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Applying agricultural lime is the most economical way of ameliorating low soil pH in broadscale agriculture in Western Australia (WA). In WA, agricultural lime is usually limesand from coastal sand dunes, crushed limestone from coastal deposits or crushed dolomitic lime (usually marketed as dolomite) from old lake and inland drainage systems. Other sources are Cretaceous chalk and lake bed marls.
WA agriculture is well serviced by lime suppliers, although the quality of lime varies markedly around the State, and cost does not always reflect quality as measured by neutralising value and fineness. Neutralising value and particle size distribution (fineness) are significant factors of lime quality which govern the amount and rate of pH change in the soil over the short term (six months to a few years).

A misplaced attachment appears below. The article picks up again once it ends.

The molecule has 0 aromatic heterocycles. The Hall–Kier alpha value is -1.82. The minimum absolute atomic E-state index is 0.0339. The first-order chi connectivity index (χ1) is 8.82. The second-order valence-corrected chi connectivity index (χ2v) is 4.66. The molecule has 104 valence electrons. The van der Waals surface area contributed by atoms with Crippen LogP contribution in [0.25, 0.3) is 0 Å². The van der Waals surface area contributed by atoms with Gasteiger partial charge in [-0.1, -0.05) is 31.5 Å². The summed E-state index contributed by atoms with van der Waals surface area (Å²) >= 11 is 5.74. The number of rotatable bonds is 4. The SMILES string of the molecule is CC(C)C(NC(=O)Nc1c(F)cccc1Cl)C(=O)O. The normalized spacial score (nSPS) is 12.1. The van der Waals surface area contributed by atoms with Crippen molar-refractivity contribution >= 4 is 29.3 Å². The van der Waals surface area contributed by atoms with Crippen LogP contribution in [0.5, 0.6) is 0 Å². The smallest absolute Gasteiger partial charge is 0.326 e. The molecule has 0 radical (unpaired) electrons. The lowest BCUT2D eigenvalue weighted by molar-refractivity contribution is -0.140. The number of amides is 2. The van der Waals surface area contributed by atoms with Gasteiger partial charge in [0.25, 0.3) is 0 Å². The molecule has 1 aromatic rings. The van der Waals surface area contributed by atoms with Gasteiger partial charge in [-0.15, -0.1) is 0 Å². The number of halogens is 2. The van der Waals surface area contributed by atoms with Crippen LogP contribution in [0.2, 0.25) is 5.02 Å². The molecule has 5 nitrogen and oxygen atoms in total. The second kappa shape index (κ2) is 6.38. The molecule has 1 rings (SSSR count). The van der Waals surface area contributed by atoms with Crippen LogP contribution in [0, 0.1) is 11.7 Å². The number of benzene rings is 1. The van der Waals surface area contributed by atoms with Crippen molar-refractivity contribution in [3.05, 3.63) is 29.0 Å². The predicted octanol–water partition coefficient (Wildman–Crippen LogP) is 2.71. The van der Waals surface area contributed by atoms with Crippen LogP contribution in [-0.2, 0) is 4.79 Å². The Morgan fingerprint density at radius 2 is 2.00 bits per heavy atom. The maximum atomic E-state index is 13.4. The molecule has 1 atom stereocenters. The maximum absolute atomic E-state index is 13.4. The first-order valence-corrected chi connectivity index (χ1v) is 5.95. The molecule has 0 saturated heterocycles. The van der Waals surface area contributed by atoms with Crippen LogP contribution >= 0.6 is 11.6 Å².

Both suppliers and purchasers of agricultural lime need to have a good knowledge of the product. Liming-rate recommendations to farmers usually assume high neutralising value lime. Farmers need to know the neutralising value of the lime they are using in order to accurately calculate the appropriate application rate and avoid under-liming. The cost of lime should be considered in terms of the cost per tonne (t) of neutralising value (delivered and spread).
Number of Pages
Sand dunes, Sampling, Lime, Laboratory tests, Western Australia
Agriculture | Soil Science
Gazey, C. (2013), Audit of WA agricultural lime quality 2013. Department of Agriculture and Food, Western Australia, Perth. Bulletin 4852.
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